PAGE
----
Even though ridership is fairly solid on the Green Line, even surpassing my rather lowball estimates, there are few areas that seem available for real and easily accessible TOD (Transit Oriented Development).  The only areas that seem to have feasible land to build TOD on are the Foster, Flavel, and Clackamas Stops.  The Flavel and Foster stops have two major issues impeding some development, the fact that the Interstate consumes a vast and large parcel of land.  The Clackamas stop simply has the problem of pavement.  The entire stop is surrounded by monstrous paved areas; the Interstate to one side, the mall parking lot on the other, and more of the same nonsense to the south of the stop.  Making the area a massive, almost un-walkable, mediocre area.  Fuller Road seems to have potential, but it also have the pavement problem and has less anchoring it than the Clackamas stop.

I-205 Still Jammed & Arrival Home

After making the full route I stayed aboard as other crowded back onto the train for the downtown trip.  Again, the train filled up, approximately 75% seated capacity with about a half dozen people standing.  It always amazes me that there are always those so hard headed that they’re just going to stand no matter what.  As if standing on transit is some type of novel thing to do.  Either way, whatever the case, the trip back downtown wasn’t nearly as packed as the outbound trip.  Many of the people were teenagers heading downtown to go loiter at Lloyd Center or Pioneer Square Mall.  Matter of fact, as I had assumed months back, much of the Green Line passengers are teenagers, probably more so than any of the other MAX Lines.

The ride went smoothly, except for a few hiccups in the breaking, which made it seem we had hit someone.  Some loud teens got on at Lloyd Center and found the braking hilarious, assuming we’d hit something.  I thought it was funny that they fell into a stupor of stupidity and found entertainment in it.  They ended up getting off a mere 2 stops later to go smoke some pot.  I knew I had picked up some smell of the ganja.

I made it back downtown and walked the last 2 blocks home from the last stop.  A simple ride about, entertaining, enjoyable, and a nice slice of humanity to observe.  It is truly amazing what you can learn from a simple ride around on transit.


  1. Perhaps all seats will be utilized when transit companies stop specifying minuscule torture seats and actually build them for the 95th percentile male with his arms in a natural position.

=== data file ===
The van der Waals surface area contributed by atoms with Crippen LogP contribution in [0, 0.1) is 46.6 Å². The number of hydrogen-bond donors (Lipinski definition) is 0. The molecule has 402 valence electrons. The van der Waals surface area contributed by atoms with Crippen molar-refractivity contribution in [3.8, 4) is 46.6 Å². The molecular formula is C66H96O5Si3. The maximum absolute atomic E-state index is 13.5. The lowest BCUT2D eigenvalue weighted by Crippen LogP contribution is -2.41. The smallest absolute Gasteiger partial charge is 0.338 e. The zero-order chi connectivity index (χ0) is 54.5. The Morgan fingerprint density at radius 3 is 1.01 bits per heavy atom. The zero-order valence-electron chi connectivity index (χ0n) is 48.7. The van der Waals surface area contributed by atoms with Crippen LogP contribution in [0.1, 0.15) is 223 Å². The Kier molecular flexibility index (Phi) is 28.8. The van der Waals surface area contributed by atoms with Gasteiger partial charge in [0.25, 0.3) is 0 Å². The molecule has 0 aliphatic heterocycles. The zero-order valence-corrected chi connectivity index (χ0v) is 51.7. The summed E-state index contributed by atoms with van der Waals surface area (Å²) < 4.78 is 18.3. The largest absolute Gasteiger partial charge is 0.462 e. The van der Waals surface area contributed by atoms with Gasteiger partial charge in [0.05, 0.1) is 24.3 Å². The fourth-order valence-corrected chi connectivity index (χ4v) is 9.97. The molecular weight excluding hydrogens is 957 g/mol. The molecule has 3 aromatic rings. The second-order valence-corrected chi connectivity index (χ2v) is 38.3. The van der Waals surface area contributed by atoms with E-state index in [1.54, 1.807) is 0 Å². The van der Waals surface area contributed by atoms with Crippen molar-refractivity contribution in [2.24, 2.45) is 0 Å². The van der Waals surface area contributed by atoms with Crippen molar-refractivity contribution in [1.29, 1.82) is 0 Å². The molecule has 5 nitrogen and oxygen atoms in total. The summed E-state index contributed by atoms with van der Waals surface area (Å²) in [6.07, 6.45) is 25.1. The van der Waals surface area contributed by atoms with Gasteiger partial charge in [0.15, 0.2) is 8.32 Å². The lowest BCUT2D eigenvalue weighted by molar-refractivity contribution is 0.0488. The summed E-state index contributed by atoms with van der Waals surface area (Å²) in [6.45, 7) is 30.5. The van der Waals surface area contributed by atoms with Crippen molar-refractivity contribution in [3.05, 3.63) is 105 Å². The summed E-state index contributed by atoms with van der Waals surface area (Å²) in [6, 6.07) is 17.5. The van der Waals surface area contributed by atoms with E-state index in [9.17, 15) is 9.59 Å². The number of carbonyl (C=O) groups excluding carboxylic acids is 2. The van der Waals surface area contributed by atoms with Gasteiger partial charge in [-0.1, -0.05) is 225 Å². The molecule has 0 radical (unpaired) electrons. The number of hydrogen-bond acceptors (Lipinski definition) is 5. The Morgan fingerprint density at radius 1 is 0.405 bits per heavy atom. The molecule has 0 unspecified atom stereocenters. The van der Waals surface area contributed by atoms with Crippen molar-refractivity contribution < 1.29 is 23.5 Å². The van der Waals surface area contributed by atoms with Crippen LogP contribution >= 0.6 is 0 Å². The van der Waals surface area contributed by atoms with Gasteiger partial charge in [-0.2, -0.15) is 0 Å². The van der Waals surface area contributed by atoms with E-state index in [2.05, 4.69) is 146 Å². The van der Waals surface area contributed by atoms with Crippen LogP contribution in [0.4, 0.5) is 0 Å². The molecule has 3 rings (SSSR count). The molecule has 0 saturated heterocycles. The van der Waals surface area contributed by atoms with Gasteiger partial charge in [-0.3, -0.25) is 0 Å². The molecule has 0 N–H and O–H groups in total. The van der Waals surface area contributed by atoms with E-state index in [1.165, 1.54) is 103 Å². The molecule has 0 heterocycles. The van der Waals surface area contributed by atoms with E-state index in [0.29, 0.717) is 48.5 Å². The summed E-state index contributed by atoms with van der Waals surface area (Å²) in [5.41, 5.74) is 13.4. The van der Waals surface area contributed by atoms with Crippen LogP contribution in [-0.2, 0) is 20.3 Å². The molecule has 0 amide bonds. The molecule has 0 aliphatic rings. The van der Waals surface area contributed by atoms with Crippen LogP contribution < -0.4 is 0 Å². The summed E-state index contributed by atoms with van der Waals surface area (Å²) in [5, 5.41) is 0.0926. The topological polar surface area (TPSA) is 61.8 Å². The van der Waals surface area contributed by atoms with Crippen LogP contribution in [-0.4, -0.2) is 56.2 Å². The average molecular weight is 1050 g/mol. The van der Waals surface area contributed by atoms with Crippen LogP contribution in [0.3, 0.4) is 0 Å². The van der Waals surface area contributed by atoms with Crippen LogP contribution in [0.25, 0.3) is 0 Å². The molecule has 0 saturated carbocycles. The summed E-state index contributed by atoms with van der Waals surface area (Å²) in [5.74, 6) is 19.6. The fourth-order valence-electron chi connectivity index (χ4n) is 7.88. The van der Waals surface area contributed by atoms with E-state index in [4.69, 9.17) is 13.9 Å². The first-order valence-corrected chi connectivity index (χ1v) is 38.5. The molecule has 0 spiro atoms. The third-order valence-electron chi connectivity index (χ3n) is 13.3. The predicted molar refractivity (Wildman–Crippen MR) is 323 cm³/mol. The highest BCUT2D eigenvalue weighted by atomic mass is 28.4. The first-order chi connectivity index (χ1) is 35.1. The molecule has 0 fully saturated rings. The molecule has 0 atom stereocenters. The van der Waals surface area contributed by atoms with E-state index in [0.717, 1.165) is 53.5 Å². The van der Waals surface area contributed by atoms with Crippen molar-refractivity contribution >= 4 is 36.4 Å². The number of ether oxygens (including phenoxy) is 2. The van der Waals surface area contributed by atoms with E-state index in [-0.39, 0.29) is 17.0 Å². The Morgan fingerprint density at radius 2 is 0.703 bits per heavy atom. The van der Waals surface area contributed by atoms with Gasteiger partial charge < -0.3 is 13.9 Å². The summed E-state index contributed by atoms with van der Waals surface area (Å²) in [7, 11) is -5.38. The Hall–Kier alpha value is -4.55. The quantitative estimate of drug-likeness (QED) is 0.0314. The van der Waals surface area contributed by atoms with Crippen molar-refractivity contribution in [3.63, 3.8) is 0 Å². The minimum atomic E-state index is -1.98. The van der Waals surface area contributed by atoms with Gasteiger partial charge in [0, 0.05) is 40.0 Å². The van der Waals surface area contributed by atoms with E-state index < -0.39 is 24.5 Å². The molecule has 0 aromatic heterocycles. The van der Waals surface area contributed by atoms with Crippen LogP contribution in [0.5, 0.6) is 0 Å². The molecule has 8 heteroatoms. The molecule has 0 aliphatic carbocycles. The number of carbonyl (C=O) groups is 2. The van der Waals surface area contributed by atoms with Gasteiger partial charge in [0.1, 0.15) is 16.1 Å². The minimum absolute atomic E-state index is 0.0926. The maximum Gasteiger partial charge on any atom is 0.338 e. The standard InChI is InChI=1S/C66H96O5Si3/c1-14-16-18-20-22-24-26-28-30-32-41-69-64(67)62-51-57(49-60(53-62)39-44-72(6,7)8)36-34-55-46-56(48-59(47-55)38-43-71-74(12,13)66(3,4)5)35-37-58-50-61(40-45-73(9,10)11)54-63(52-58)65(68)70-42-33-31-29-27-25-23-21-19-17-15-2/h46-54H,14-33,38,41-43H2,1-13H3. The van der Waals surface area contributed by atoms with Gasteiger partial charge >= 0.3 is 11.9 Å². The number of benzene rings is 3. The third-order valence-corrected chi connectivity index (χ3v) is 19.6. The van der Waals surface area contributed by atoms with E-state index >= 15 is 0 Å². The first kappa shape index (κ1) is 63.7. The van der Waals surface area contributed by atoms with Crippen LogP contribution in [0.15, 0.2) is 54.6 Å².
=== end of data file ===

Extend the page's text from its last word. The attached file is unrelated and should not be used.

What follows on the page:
2. In my anecdotal riding (I don’t have a regular time/day I use 72), the 72 is as jammed as ever. While MAX Green Line is within distance to a lot of things, the 72 is right along a lot of things, including two PCC campuses, countless schools, social services, etc. When TriMet axed service on various routes in September, 72 wasn’t one of them, in fact 72 gained about 4 runs, IIRC. When the further service eliminations happen next Sunday, 72 isn’t on the list of routes with cuts.

    Another major difference between 72 and MAX Green Line: Someone can ride all the way from Swan Island to Crystal Springs Blvd. and pay only $2 cash (or even use a 1-Zone Ticket if they use tickets). MAX Green Line beyond 82nd Ave. is right on the edge of Zone 3. In these times, if someone can get by on a 2-zone pass (and I know of some people that just plain don’t go to doctors, appointments, etc., because they can’t afford bus fare) and save $11, that might represent an amount that allows them to eat.


  3. I ride 30/31 bus regularly. Since the Green Max line opened, the number of passengers has gone down. It used to be almost full to full with standees. Now I could sit almost anywhere. Morning run rarely than a dozen of passengers. Afternoon run has little more passengers. Green Max has impacted 30/31 bus rideship.


  4. James D – Actually in the US, they are built to the 95th percentile, problem is, they use the measurements of the more streamlined US body of 1910 or something. Most people, even in Europe (and England) these days are getting rather plump. Should that be perpetuated, I don’t think so. Do I think the seats ought to be a bit larger, I absolutely do. One of the reasons I much prefer train travel. The seats are almost always bigger than those torture seats on buses.